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The fostering initial home visit

You’ve approached an agency (preferably ours); provided some basic information about your circumstances put the phone down and are now wondering what your Initial home Visit will entail…At Rainbow Fostering, we never forget that the decision to even think about fostering children or young people is a huge one. As the country urgently needs new families to consider fostering, we work very hard to handle any enquiry with great care and sensitivity. We know that waiting for an Initial Home Visit can seem daunting; after all you have agreed to invite a relative stranger into your home and then answer a whole series of questions about yourself, your life experiences and daily circumstances. So before providing an idea about what the Initial Home Visit entails, we would just like to take this opportunity to say just how much we respect the people who apply to us. For a start, we know that to take such a step requires a great deal of unselfish thought: the people who contact us very clearly want to give something back to society – is there anything more impressive than wanting to pick up an often seriously damaged young life then help give that child a future?

Fostering: what to expect

So the day has arrived and you have just spent the last two hours hoovering! The point is that we don’t expect people to have model homes. A home is for living in, feeling relaxed and secure: just think, if a young child arrives at home that doesn’t have a ‘thing out of place’, it is not the most relaxing experience. We really are not looking for perfect homes – we just need to be sure any child will be offered a warm welcoming environment. A place where they can start to relax and, most importantly, get to know you.

Fostering: the basics

A foster child will need their own room where they can sleep, play and do their homework – if that’s where they prefer to do it. The room needs to be comfortable, warm and have adequate storage space. So during the home visit, we pay attention to the room you are making available for a foster child. We then ask that you show us around the rest of the house and garden. This is because we are looking to make a safety check so we can give advice on things that are usually fairly basic: when people are not used to having children around – especially very young children – it is understandable some things might not be seen as carrying a risk. So simple recommendations we make are that sharp objects such as knives or scissors are always put away. The same goes for cleaning products such as bleach – preferably kept in a cupboard with a child resistant lock. Medicines can also pose a risk, so these should also be kept locked away. If there are large areas of glass, then safety glass should be fitted. For advice www.rospa.com/homesafety/advice/general/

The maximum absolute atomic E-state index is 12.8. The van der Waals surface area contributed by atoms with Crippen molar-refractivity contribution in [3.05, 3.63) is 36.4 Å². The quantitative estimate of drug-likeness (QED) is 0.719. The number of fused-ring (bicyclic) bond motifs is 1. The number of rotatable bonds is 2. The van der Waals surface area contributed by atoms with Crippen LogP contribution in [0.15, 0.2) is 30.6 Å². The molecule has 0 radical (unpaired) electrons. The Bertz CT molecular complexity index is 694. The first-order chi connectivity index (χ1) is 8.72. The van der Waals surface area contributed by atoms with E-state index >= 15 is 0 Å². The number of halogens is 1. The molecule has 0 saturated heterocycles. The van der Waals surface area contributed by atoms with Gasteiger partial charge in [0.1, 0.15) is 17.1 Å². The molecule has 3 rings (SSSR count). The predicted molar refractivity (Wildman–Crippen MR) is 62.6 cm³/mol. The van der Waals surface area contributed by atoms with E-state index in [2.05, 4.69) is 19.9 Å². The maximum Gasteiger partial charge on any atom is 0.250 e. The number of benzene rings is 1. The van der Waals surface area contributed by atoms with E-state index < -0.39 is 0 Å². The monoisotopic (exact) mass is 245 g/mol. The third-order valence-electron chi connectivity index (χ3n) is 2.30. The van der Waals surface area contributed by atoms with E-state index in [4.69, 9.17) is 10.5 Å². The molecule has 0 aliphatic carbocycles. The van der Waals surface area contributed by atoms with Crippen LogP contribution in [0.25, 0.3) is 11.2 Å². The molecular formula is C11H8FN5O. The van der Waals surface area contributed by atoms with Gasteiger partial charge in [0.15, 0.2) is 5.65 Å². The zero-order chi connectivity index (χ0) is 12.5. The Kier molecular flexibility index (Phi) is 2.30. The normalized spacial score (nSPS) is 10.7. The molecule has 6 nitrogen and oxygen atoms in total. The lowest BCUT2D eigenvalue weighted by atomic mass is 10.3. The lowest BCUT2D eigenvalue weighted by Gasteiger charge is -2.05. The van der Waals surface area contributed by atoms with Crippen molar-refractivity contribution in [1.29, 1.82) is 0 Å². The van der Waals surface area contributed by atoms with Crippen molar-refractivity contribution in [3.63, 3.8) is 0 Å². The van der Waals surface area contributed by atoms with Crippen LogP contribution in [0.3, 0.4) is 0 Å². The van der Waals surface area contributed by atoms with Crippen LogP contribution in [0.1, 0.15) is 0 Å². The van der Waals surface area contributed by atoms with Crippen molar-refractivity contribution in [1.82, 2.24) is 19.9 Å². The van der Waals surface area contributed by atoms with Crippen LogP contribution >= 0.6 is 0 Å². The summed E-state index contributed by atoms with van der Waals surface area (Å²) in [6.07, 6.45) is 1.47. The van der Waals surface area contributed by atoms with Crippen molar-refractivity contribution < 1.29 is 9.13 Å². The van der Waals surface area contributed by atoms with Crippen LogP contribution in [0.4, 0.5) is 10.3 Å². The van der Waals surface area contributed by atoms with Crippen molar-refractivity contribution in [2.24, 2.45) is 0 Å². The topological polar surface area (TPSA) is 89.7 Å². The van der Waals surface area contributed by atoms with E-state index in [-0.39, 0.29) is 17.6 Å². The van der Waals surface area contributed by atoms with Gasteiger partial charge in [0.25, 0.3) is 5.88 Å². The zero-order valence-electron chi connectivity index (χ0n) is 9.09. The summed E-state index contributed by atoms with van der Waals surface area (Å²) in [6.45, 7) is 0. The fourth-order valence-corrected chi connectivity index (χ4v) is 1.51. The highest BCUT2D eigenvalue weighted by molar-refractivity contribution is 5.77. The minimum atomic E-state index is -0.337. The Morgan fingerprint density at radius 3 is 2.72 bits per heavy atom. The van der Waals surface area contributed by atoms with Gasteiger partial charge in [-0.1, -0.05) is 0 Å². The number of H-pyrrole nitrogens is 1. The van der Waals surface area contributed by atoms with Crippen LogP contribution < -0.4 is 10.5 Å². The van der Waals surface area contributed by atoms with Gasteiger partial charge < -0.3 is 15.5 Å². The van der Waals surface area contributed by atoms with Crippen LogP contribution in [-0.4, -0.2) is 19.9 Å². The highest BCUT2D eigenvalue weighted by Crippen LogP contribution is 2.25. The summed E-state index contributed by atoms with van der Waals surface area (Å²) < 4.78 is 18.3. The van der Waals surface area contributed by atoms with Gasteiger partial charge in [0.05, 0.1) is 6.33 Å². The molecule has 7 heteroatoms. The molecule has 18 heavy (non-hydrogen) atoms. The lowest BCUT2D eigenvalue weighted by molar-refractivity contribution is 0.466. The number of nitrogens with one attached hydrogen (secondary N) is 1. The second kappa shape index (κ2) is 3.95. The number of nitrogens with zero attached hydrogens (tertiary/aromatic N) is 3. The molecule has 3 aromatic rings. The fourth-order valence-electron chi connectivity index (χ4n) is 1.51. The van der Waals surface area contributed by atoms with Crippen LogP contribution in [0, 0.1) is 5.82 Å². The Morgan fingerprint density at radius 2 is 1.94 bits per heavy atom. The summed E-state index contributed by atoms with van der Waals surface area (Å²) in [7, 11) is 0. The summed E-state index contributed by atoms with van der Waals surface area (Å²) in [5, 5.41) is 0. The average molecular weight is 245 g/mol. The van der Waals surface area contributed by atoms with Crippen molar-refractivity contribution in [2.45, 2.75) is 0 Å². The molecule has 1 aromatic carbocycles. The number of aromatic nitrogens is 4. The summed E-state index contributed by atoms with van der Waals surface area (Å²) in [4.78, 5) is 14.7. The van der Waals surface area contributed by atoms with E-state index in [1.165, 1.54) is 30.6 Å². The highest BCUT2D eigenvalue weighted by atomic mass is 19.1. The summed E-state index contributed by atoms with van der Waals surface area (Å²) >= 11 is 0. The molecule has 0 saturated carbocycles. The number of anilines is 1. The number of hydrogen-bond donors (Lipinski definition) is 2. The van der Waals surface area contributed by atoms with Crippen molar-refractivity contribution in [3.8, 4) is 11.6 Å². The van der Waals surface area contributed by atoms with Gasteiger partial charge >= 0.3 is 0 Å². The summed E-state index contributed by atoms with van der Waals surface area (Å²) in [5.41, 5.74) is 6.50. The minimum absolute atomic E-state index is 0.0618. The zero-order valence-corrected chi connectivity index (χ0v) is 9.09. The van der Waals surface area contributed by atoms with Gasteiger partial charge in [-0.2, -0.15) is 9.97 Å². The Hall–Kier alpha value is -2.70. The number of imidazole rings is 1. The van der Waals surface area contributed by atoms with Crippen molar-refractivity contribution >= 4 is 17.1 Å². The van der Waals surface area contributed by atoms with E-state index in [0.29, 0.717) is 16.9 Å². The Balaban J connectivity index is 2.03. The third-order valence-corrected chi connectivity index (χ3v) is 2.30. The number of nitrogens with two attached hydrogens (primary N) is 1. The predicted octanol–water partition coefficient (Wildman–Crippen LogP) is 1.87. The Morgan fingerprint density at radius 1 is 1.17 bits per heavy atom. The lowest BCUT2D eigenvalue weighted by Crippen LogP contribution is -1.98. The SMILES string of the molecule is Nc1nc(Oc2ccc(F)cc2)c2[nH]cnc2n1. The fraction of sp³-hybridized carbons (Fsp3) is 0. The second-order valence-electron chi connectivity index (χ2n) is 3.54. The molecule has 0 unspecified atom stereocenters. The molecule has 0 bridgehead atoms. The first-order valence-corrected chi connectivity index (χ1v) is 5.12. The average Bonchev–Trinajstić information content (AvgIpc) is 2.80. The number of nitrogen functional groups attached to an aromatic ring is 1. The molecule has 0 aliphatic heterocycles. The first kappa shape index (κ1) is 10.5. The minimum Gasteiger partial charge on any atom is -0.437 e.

Pets

We will want to be sure that any animal does not present a risk to a child or young person. Dogs, particularly, have to be assessed and with certain breeds of larger dog we will ask for a vets report.

That said, many of our foster carers are dog owners and some have found that this can really help a foster child to settle into a new foster placement. As far as other animals are concerned, we look to see they are kept hygienically.

Fostering and your initial home visit.

Remember: the main part of the Initial Home Visit is simply about us having a friendly and informal chat with you. Our aim is to leave you with an understanding of what fostering is all about. We want you to  be able to feel free to ask any questions you might have. Although there is an acute shortage of foster carers, there is absolutely no pressure from us. We simply wish to learn the reasons you have for wanting to foster children. Then we can help you be sure that fostering is the right thing for you.

Before leaving, we will take a series of pictures – kitchen, bathroom, WC, living room, dining room and also of the garden. This is because if you become an approved foster carer we create a small booklet for a child and the pictures show them where they will be going. This can help them feel more relaxed before they arrive.

One important point: we often find that when we meet with people – after having a chat, they want to progress their application as quickly as possible. To do, this please make sure you have the  following documents available for us to verify your identity: driving licence, passport, National Insurance Number (card or tax document); utility bill or council tax bill (but not a mobile phone bill).

We can then start the process of getting your DBS through as quickly as possible.

And finally, we are very proud of the fact that many of our carers have been with us for many years. From the very start, we do our best to provide close support for those choosing to step into the world of fostering with Rainbow. Ours is a close knit family and we are keen to add to it.

And the good news at the end of this fostering rainbow…we are now looking into setting up a small digital music/production resource at Rainbow as so many of our children are budding musicians…watch this space.

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This post first appeared on Fostering Agency London, please read the originial post: here

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The fostering initial home visit

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